In 1996, a non-animated version of the movie 101 Dalmatians hit the silver screen.
It had an instant impact in the worlds of children, dog breeders and pet shops. Little girls across North America begged their daddies to get them one.
The experiment was not always successful.
Dalmatians are not like Golden Retrievers – house pets anxious to cuddle and show you love.
As Sarnia firefighter Trevor Mitchell puts it: “A Lab will look at you asking what it can do to show you more affection. A Dalmatian wants to know what you’re going to do for him.”
In other words, more like a cat.
Mitchell knows the breed well. His 70-pound Dalmatian, Lucky, has been deputized as the unofficial mascot of Sarnia Fire Rescue. Lucky makes appearances at events, school outings and parades to represent the fire service.
Dalmatians have a long and fascinating association with fire departments – for reasons not always understood even by some firefighters.
Hailing from what’s known today as Croatia, Dalmatians have long been known for having an odd, calming effect on horses.
As early as the 17th century they were known as “coach dogs.” A sturdy breed that craves exercise and doesn’t tire easily, Dalmatians would run with a stagecoach’s team of horses. In an era of rampant horse thievery, they were also used to guard the horses at night in the stables.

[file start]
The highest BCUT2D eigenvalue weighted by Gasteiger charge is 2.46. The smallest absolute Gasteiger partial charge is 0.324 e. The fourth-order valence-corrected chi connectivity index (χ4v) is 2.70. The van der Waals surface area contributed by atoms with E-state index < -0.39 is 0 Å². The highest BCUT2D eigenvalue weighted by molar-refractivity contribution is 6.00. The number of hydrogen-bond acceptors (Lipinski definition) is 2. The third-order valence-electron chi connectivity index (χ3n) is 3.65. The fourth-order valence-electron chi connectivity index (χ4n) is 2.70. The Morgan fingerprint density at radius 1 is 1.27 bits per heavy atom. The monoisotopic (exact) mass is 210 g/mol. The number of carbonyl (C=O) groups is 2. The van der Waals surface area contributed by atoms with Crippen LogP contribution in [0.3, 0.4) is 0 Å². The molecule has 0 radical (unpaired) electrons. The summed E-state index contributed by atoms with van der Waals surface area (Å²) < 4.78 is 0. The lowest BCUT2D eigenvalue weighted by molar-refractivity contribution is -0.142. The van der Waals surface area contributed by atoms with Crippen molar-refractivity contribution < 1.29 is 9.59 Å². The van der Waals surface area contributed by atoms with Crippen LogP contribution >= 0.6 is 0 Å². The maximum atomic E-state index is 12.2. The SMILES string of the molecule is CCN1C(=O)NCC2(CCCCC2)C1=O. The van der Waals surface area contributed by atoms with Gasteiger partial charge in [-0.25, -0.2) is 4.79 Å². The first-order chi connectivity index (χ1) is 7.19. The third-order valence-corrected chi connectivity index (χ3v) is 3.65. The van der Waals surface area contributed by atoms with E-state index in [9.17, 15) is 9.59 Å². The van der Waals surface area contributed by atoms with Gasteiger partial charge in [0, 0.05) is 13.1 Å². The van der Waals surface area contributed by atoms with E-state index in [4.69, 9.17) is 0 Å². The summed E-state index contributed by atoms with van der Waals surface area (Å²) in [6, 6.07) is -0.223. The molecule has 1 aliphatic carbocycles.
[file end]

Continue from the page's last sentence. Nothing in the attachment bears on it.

With the advent of horse-drawn fire engines they performed a similar task for fire companies, among whom they became immensely popular. They would keep the horses calm at fire scenes and guard both the horses and equipment while the firefighters did their job.
Over time, they became a fixture in firehouses across North America.
Trevor’s fiancée, Melissa Parker, was one of those little girls who fell in love with 101 Dalmatians. She grew up with one, named Pepper. When her firefighter boyfriend decided to get a dog, Melissa was determined it should be a Dalmatian.
Capturing the seventh pup born in a litter, she decided the name Lucky was a perfect fit.
Trevor says that there’s no question who’s in charge.
“Lucky sees Melissa as the Alpha Dog,” he explains. “I’m just a buddy.”
Dalmatians are not born with their spots, but acquire them over time. They are genetically disposed to hearing problems and, partly for this reason, can be known to bare their teeth when startled.
Today, Dalmatians remain emblematic of a fire service. It’s an identification that has long outlasted the era of horse-drawn fire wagons hurtling through town, the sleek dogs racing at their side.